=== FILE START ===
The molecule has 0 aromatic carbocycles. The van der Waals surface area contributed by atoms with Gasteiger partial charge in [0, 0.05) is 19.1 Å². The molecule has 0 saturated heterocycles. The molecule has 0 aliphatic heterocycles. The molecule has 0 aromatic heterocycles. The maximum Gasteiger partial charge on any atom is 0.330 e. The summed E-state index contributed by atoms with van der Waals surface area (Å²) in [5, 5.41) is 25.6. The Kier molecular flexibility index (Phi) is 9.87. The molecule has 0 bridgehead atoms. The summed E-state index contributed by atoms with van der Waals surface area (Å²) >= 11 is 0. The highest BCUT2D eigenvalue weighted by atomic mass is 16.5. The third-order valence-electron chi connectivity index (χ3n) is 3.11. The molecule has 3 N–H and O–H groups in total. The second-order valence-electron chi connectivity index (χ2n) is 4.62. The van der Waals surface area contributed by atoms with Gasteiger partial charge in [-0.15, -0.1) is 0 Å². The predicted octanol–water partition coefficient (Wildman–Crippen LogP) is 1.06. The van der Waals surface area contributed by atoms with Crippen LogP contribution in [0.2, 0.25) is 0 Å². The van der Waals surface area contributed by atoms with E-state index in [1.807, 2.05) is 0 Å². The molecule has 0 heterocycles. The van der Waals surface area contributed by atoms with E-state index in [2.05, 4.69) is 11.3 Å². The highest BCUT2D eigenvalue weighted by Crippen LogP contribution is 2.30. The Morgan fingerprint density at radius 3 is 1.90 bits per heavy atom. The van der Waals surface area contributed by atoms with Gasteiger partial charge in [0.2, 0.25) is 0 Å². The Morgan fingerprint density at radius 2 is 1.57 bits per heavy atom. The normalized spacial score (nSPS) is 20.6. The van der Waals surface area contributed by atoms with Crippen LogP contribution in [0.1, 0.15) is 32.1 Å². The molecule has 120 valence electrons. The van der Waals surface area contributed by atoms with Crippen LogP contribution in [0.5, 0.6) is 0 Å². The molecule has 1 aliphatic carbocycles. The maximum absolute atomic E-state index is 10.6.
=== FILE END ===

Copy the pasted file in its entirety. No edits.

The molecule has 0 aromatic carbocycles. The van der Waals surface area contributed by atoms with Gasteiger partial charge in [0, 0.05) is 19.1 Å². The molecule has 0 saturated heterocycles. The molecule has 0 aliphatic heterocycles. The molecule has 0 aromatic heterocycles. The maximum Gasteiger partial charge on any atom is 0.330 e. The summed E-state index contributed by atoms with van der Waals surface area (Å²) in [5, 5.41) is 25.6. The Kier molecular flexibility index (Phi) is 9.87. The molecule has 0 bridgehead atoms. The summed E-state index contributed by atoms with van der Waals surface area (Å²) >= 11 is 0. The highest BCUT2D eigenvalue weighted by atomic mass is 16.5. The third-order valence-electron chi connectivity index (χ3n) is 3.11. The molecule has 3 N–H and O–H groups in total. The second-order valence-electron chi connectivity index (χ2n) is 4.62. The van der Waals surface area contributed by atoms with Gasteiger partial charge in [-0.15, -0.1) is 0 Å². The predicted octanol–water partition coefficient (Wildman–Crippen LogP) is 1.06. The van der Waals surface area contributed by atoms with Crippen LogP contribution in [0.2, 0.25) is 0 Å². The van der Waals surface area contributed by atoms with E-state index in [1.807, 2.05) is 0 Å². The molecule has 0 heterocycles. The van der Waals surface area contributed by atoms with E-state index in [2.05, 4.69) is 11.3 Å². The highest BCUT2D eigenvalue weighted by Crippen LogP contribution is 2.30. The Morgan fingerprint density at radius 3 is 1.90 bits per heavy atom. The van der Waals surface area contributed by atoms with Gasteiger partial charge in [0.2, 0.25) is 0 Å². The Morgan fingerprint density at radius 2 is 1.57 bits per heavy atom. The normalized spacial score (nSPS) is 20.6. The van der Waals surface area contributed by atoms with Crippen LogP contribution in [0.1, 0.15) is 32.1 Å². The molecule has 120 valence electrons. The van der Waals surface area contributed by atoms with Crippen LogP contribution in [0.5, 0.6) is 0 Å². The molecule has 1 aliphatic carbocycles. The maximum absolute atomic E-state index is 10.6.